I recently saw The Imposter, which is a documentary film about Frédéric Bourdin, and specifically follows his attempt to impersonate a missing person.
The film itself was gripping, and throughout I wondered whether the people in the film were the real people portrayed or actors, and how the film had been put together. Something that really stood out was the testimony of Bourdin himself. His way of telling the story almost made me doubt that it was really him. Bourdin told the story with perceptible mischievousness throughout, which was very unsettling at times. The way the story was told with the participants’ testimony interleaved with the “action” sequences kept the tension high, and I found all of the speakers very engaging.
The reconstructed scenes were very well shot with plenty of atmosphere, and the occasional overlap with the voices of the people talking about the events made the two aspects of the film hand together very well. The most striking parts of the film were when Bourdin was quoting word-for-word the things he had said, while the drama sequences were being played out.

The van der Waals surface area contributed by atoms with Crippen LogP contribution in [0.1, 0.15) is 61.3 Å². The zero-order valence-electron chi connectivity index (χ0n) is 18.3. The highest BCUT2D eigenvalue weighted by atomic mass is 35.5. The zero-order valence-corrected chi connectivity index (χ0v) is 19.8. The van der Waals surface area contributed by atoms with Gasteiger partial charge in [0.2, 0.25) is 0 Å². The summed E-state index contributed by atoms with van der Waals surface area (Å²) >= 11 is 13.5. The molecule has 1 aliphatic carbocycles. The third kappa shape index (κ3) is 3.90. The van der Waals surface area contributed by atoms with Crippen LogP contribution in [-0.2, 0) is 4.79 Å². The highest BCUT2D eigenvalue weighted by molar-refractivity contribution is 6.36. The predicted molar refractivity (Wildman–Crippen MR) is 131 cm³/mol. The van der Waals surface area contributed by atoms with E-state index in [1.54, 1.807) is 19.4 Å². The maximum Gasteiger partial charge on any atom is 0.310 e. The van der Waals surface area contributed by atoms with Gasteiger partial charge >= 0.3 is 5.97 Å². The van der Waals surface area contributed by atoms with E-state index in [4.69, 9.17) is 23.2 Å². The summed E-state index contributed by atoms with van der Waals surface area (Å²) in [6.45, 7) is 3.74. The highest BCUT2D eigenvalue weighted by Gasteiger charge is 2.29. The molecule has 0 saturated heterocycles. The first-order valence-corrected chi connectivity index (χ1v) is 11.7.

There is no doubt that the subject matter of the story was controversial, and this did make me uncomfortable at times. I felt that the film’s final scenes were over the top and far too dramatised. Other than that I thought that the film was very well made and well put together. As the family had clearly cooperated I hope that they don’t feel that the resulting film was exploitative, although some viewers did have this opinion. I can’t say that I would choose to go on screen and talk about similar experiences, but that is their choice after all.
Overally I thought that the film was of a very high quality, very well made and told a very compelling tale. I would recommend it to any fans of documentaries or drama, as I think it performs equally well on both counts.